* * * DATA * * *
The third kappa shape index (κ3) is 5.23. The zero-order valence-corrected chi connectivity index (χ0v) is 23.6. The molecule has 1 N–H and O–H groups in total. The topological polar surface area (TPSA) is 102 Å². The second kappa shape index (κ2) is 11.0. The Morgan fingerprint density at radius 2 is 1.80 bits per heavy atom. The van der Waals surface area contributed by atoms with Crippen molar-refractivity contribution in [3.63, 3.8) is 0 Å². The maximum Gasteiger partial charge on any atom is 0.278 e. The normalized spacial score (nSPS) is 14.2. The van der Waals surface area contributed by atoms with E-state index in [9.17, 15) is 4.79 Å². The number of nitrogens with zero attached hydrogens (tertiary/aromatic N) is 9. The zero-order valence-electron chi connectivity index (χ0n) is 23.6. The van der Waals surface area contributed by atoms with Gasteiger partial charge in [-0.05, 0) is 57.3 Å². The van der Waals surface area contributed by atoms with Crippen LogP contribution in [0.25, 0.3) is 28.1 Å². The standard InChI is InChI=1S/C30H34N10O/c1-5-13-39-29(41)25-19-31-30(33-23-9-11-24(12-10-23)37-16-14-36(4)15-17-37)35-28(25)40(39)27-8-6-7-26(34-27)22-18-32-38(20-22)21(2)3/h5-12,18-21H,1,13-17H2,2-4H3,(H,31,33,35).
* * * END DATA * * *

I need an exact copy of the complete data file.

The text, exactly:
The third kappa shape index (κ3) is 5.23. The zero-order valence-corrected chi connectivity index (χ0v) is 23.6. The molecule has 1 N–H and O–H groups in total. The topological polar surface area (TPSA) is 102 Å². The second kappa shape index (κ2) is 11.0. The Morgan fingerprint density at radius 2 is 1.80 bits per heavy atom. The van der Waals surface area contributed by atoms with Crippen molar-refractivity contribution in [3.63, 3.8) is 0 Å². The maximum Gasteiger partial charge on any atom is 0.278 e. The normalized spacial score (nSPS) is 14.2. The van der Waals surface area contributed by atoms with E-state index in [9.17, 15) is 4.79 Å². The number of nitrogens with zero attached hydrogens (tertiary/aromatic N) is 9. The zero-order valence-electron chi connectivity index (χ0n) is 23.6. The van der Waals surface area contributed by atoms with Gasteiger partial charge in [-0.05, 0) is 57.3 Å². The van der Waals surface area contributed by atoms with Crippen LogP contribution in [0.25, 0.3) is 28.1 Å². The standard InChI is InChI=1S/C30H34N10O/c1-5-13-39-29(41)25-19-31-30(33-23-9-11-24(12-10-23)37-16-14-36(4)15-17-37)35-28(25)40(39)27-8-6-7-26(34-27)22-18-32-38(20-22)21(2)3/h5-12,18-21H,1,13-17H2,2-4H3,(H,31,33,35).